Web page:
"Archaics is a thing most dear to me, as you no doubt know, even though there's little enough time for such things in these troubled days."
I bought Neal Barrett Jr.'s 1970 novel Kelwin because I found the oddly-colored but sanguine and sexalicious Steranko cover, with its muscular hero dressed in skull-adorned underpants and its curvaceous heroine clad in chains, attractive. Such a cover promises excitement!
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Kelwin and his apprentice Base (and the telephone booth) join a mule caravan and cross the desert that covers what, a thousand years ago, was fertile North America. Along the way they meet a duplicitous Chinese and a taciturn Indian (feather not dot, as the comedians say), while caravan members who seemed sinister turn out to be friendly and apparent allies turn out to be doublecrossers. Base gets kidnapped and spends almost the entire novel separated from his master, who makes it to Charlie's fortification, which turns out to be one of the few surviving skyscrapers, currently half buried in the sand.
Sternako's cover led me to expect a sword and sorcery adventure, but Kelwin is full of elements I associate with detective or mystery thrillers: dying men who with their last breaths offer obscure clues, lots of characters with mysterious motives who could be on one side or the other (e. g., Dardarene won't come out and say whether or not she is really a prisoner in Charlie's tower), tiny sheets of paper with encoded messages, secret passages, etc. While Kelwin plays detective in the tower, Base is playing cowboy in the wilderness; Base's portion of the novel reminded me of a Western--there are Indians, as well as plenty of whites who live among Indians or live like Indians, and lots of scenes of people on horseback and muleback pursuing each other and camping in gullies and valleys. This whole Base plot thread seemed like a waste of time; it was totally unconnected to the Kelwin-in-the-tower plot, and Base never does anything himself, he just endures a repetitive cycle of being captured, tortured, then rescued by a variety of woodsmen, Indians, slavers, Chinese conspirators, and female archers.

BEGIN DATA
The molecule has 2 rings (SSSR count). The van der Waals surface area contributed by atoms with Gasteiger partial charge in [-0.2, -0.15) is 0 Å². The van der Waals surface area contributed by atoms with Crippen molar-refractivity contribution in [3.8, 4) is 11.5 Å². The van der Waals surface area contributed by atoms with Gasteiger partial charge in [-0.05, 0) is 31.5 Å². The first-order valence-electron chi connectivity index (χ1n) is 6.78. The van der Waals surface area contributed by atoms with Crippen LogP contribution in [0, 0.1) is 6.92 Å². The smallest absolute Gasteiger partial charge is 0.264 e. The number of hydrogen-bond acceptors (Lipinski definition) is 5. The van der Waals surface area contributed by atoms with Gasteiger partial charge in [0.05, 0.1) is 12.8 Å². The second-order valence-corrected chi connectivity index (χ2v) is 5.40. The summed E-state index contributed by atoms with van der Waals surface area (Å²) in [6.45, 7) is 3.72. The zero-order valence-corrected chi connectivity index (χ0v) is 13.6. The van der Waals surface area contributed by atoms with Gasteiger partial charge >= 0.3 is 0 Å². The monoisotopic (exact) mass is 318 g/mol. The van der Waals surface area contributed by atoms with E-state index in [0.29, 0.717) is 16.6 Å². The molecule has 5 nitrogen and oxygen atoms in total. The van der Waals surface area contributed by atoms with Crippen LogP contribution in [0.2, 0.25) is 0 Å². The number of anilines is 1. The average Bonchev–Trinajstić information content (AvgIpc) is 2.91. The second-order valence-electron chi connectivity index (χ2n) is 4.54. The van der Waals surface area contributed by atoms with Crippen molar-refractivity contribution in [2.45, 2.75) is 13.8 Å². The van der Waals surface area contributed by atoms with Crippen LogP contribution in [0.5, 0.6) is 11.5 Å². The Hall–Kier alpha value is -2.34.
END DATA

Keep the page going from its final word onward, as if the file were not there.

Barrett tries to build tension by having every character talk about how war clouds are on the horizon because guys from lord X's province are raiding territory in lord Y and Z's domains and this will threaten trade along Lord A's road blah blah blah. Sneaking around the dark chambers of Charlie's tower, candle in hand, Kelwin discovers that these raids which threaten the uneasy peace of the postapocalyptic future are a false flag operation of Charlie's. Charlie has discovered the power of electricity in the preserved subterranean rooms of his skyscraper and is trying to set off a war he thinks he can easily win by using electrical weaponry! But is Charlie's electric artillery real, or is he being manipulated by those sneaky Chinamen and the various interchangeable offscreen lords?
Recently, I read aloud some poems from the 1981 Penguin edition of the Greek Anthology. My audience found some of the poems--misogynist verses (to be specific, some by Palladas: 9.167, 11.287, and 11.381) and epigrams about adult men seducing boys (like Automedon's 12.34 and Glaukos's 12.44)--to be offensive. Obviously the ancient Greeks had attitudes and mores different from those of 21st century Americans. But isn't that one reason we read poems written over a thousand years ago, over a thousand miles away--to gain some kind of insight into the lives and ideas of people from what amounts to another world?